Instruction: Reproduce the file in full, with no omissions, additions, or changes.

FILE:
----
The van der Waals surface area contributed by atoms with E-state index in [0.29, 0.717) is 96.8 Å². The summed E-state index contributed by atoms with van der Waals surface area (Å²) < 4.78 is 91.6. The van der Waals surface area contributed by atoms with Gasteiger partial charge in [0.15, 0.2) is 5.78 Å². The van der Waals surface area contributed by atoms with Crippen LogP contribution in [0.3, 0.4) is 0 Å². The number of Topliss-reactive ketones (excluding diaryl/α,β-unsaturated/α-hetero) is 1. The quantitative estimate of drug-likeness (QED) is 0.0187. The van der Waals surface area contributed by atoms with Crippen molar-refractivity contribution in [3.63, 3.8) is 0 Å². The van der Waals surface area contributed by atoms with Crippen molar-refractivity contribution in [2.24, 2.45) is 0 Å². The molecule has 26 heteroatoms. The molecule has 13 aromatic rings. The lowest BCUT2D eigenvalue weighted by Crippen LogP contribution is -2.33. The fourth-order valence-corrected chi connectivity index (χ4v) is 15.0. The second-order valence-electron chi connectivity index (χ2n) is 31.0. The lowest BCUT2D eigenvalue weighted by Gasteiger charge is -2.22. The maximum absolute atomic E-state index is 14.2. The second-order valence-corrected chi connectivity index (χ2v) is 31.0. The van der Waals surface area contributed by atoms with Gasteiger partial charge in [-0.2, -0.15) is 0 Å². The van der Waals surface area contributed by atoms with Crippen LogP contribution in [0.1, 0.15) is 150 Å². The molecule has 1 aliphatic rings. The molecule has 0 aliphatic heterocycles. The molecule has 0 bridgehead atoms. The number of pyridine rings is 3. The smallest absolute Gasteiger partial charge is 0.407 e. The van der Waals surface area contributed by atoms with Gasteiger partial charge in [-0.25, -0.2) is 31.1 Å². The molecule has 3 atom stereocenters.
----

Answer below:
The van der Waals surface area contributed by atoms with E-state index in [0.29, 0.717) is 96.8 Å². The summed E-state index contributed by atoms with van der Waals surface area (Å²) < 4.78 is 91.6. The van der Waals surface area contributed by atoms with Gasteiger partial charge in [0.15, 0.2) is 5.78 Å². The van der Waals surface area contributed by atoms with Crippen LogP contribution in [0.3, 0.4) is 0 Å². The number of Topliss-reactive ketones (excluding diaryl/α,β-unsaturated/α-hetero) is 1. The quantitative estimate of drug-likeness (QED) is 0.0187. The van der Waals surface area contributed by atoms with Crippen molar-refractivity contribution in [3.63, 3.8) is 0 Å². The van der Waals surface area contributed by atoms with Crippen molar-refractivity contribution in [2.24, 2.45) is 0 Å². The molecule has 26 heteroatoms. The molecule has 13 aromatic rings. The lowest BCUT2D eigenvalue weighted by Crippen LogP contribution is -2.33. The fourth-order valence-corrected chi connectivity index (χ4v) is 15.0. The second-order valence-electron chi connectivity index (χ2n) is 31.0. The lowest BCUT2D eigenvalue weighted by Gasteiger charge is -2.22. The maximum absolute atomic E-state index is 14.2. The second-order valence-corrected chi connectivity index (χ2v) is 31.0. The van der Waals surface area contributed by atoms with Gasteiger partial charge in [-0.2, -0.15) is 0 Å². The van der Waals surface area contributed by atoms with Crippen LogP contribution in [0.1, 0.15) is 150 Å². The molecule has 1 aliphatic rings. The molecule has 0 aliphatic heterocycles. The molecule has 0 bridgehead atoms. The number of pyridine rings is 3. The smallest absolute Gasteiger partial charge is 0.407 e. The van der Waals surface area contributed by atoms with Gasteiger partial charge in [-0.25, -0.2) is 31.1 Å². The molecule has 3 atom stereocenters.